You say it is too hot out to turn your oven to 500 degrees and roast a chicken for an hour…I say “Chicken under a brick!” You say you want moist breast meat and crispy skin…I say “Chicken under a brick!” You say you want a lot of flavor without a lot of hassle…”Chicken under a brick!”
Chicken under a brick is a great way to cook a whole chicken on the stove instead of in the oven. In order to get all this goodness you need to butterfly the chicken or “spatchcock” it. Yep, give it a good spatchcocking…which is to half the chicken by removing its backbone. Doing this allows you to flatten the chicken, making it all the same thickness. When you do this, the breast meat and the thigh meat can cook at the same pace. A lot of the fat in the chicken also renders out. The chicken will cook in this fat and yummy juices, instead of the dry air of the oven. All that rendered yumminess also crisps up the skin… bonus.
I got us a rather large bird, roughly 4.3 lbs. I would go for a smaller bird next time, maybe something closer to 3 lbs as the recipe calls for. Of course I got the bird first and then found the recipe. That’s just how I roll. A smaller bird would be more tender and the meat would be less thick.
I had to cook the chicken a little longer since it was bigger. Unfortunately, the breast meat got just a wee bit over cooked. The recipe I used said to check the doneness in the thigh meat, but I saw a similar recipe that said to check the breast meat for doneness instead. The recipe also recommends cooking until the thigh meat registers 175 degrees which is way too long.
I also found a recipe (and in turn a great blog…seriously give it a read) that calls for cooking the chicken skin side on the stove and then finishing the chicken in the oven. Seems like it could definitely work. Last piece of advice, season the chicken under the skin or else all the seasoning will just scorch.
Chicken Under a Brick
Based on a recipe from: Cook’s Illustrated
- 2 teaspoons minced fresh sage leaves
- 1 medium clove garlic, minced
- Table salt and ground black pepper
- 1 whole chicken (3 pounds), butterflied
- 1 tablespoon vegetable oil
Butterfly the chicken
- With the breast side down and the tail of the chicken facing you, use kitchen shears to cut along one side of the back bone down its entire length.
- With the breast side still down, turn the neck end to face you and cut along the other side of the backbone and remove it.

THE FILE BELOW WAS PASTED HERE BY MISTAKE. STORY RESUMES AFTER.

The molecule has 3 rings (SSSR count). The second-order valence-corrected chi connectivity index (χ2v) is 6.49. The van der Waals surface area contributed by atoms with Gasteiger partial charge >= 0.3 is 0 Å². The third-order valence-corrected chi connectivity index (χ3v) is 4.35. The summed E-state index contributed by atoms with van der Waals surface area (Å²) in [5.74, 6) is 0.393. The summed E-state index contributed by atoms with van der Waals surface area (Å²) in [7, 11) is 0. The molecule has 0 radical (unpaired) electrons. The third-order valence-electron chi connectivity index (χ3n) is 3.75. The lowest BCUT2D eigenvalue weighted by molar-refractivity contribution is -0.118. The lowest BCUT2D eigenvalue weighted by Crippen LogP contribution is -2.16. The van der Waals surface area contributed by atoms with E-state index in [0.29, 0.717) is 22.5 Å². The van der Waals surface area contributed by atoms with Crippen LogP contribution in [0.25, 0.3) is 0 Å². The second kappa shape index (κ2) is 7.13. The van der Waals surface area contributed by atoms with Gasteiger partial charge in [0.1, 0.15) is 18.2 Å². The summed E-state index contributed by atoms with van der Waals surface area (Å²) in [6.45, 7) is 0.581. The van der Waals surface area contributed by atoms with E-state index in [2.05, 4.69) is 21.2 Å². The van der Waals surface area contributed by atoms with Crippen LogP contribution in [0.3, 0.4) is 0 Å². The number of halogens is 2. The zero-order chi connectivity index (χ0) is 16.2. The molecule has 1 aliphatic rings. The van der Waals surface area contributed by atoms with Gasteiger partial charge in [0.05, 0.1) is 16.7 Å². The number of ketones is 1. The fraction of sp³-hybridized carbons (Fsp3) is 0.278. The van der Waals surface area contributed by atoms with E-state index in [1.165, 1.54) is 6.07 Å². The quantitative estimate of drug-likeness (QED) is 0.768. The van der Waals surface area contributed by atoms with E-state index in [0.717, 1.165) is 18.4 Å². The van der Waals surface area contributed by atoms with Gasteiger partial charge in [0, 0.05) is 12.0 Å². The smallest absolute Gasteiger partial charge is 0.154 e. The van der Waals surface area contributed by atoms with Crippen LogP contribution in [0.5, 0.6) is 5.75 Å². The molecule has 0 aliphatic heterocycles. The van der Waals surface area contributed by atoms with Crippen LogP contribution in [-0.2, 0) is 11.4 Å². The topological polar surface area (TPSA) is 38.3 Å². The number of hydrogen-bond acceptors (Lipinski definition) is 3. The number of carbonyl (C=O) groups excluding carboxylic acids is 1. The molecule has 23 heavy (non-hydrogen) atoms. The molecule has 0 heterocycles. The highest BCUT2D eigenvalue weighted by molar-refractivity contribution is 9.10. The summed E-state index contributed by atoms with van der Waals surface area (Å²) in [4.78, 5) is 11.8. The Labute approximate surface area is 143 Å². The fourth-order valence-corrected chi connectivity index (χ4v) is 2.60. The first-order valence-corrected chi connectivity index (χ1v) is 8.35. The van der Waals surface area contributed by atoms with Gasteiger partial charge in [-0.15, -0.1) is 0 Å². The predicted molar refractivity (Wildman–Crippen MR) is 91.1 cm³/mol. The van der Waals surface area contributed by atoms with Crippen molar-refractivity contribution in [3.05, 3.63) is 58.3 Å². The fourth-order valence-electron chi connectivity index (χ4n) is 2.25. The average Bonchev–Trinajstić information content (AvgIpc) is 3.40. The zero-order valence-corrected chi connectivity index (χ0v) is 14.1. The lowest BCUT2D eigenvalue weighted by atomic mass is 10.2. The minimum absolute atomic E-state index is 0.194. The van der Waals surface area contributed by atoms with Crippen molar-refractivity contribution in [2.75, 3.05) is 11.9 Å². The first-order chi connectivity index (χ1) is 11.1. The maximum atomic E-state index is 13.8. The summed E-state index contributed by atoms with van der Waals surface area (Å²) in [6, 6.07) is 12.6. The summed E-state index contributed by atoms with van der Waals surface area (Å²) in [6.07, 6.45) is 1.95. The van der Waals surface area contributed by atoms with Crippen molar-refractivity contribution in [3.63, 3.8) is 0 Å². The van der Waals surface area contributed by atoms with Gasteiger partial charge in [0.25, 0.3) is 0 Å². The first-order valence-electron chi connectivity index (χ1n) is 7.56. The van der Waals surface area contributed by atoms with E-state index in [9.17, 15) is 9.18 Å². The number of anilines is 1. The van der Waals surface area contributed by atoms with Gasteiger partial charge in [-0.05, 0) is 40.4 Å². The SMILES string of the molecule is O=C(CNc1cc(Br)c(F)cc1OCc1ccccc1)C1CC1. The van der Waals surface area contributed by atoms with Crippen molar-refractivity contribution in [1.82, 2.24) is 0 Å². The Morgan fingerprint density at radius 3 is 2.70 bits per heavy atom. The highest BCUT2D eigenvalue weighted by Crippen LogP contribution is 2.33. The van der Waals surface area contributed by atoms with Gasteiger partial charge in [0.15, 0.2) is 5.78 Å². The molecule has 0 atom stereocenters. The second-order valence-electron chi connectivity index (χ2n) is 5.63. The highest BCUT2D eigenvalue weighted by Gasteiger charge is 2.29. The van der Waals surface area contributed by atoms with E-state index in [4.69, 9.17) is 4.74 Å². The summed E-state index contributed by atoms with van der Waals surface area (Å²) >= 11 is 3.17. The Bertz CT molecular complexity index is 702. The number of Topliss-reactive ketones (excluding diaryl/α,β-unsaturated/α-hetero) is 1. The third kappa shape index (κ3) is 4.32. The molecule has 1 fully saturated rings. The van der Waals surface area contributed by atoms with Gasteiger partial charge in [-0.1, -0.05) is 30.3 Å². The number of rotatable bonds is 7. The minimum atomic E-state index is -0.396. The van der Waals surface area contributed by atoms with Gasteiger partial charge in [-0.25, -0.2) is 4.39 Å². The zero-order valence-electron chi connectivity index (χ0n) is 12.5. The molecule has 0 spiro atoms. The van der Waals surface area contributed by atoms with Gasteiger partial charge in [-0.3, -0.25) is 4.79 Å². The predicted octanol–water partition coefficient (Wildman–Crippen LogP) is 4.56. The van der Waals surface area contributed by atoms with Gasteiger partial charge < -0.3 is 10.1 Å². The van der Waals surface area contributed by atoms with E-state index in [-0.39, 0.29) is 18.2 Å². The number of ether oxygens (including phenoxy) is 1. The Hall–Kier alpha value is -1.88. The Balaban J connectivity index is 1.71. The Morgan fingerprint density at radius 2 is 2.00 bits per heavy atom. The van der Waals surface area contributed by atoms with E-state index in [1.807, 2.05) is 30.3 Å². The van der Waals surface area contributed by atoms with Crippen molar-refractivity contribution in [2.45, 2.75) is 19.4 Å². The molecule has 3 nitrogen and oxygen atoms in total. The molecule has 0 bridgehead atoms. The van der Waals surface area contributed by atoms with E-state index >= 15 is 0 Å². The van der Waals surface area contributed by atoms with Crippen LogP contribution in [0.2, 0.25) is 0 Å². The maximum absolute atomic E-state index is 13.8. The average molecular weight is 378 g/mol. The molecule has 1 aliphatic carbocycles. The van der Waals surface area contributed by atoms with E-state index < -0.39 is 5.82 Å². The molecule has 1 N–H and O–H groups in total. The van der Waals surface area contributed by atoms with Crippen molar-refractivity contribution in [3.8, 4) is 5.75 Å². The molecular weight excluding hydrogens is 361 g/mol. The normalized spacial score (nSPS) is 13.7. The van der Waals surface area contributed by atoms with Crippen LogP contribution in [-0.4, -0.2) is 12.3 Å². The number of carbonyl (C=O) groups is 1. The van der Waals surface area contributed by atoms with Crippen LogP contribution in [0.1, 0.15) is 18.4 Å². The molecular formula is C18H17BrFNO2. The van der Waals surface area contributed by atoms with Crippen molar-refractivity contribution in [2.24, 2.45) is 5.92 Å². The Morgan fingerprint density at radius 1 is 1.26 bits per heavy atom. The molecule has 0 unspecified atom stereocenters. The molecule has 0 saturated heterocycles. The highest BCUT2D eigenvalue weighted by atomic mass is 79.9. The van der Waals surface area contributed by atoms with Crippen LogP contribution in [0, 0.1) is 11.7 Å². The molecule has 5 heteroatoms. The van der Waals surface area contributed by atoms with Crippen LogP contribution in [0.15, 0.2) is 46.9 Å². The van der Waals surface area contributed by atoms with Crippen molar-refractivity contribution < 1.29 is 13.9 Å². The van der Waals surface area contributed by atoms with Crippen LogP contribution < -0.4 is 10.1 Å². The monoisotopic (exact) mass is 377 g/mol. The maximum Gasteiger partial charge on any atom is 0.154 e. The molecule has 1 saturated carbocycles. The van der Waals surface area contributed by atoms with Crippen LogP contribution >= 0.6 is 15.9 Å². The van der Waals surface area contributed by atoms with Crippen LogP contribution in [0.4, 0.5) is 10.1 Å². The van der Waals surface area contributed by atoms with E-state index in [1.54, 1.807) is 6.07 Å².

- Turn the chicken breast side up; open the chicken out on the work surface. Use the palm of your hand to flatten it.
- (Optional, this makes for better presentation, but I think it makes it harder to get the chicken all the same thickness -L) Make half-inch slits on either side of each breast about one inch from the tip; stick the legs into these openings.
- (Optional, I skipped this step but it would be helpful if the thickness were very uneven -L) Use the smooth face of a mallet to pound the chicken to approximately even thickness.
Cooking the chicken
- Mix the sage, garlic, 1/2 teaspoon salt and 1/4 teaspoon pepper in a small bowl.
- Loosen the skin on each leg and thigh. I used the handle of a wooden spoon, or you can just use your hand. Rub the herb mixture under the skin. Then loosen the skin covering the breast and rub the remaining herb mixture under the skin. Lightly season chicken with salt and pepper. Let stand at room temperature 15 minutes to allow flavors to meld.
- Heat the oil in a large sautÃ© pan. Cover bottom of a Dutch oven or stock pot that has a diameter slightly smaller than the sautÃ© pan you intend to use, with foil and fill with 5 quarts water. You could also use bricks covered with foil. I used my cast iron pan for cooking the chicken, it was made for stuff like this.
- Once the oil is shimmering, lay the chicken skin side down in sautÃ© pan. Set the Dutch oven (or other weight) on top to hold the chicken flat.
- Cook over a medium-high heat until skin is nicely browned, about 10 to 15 minutes.
- Remove Dutch oven; turn chicken skin side up. Replace Dutch oven and continue cooking until instant-read thermometer inserted into thickest part of the breast reads 165, about 15-20 more minutes. (The original recipe calls for cooking until the thigh registers 170 to 175 degrees, but that is too long and the meat will dry out. Most other chicken recipes I found call for cooking the meat to 160-165 degrees. -L)
- Transfer the chicken to a plate to rest and tent with foil. I just reused the foil I had from covering the Dutch oven.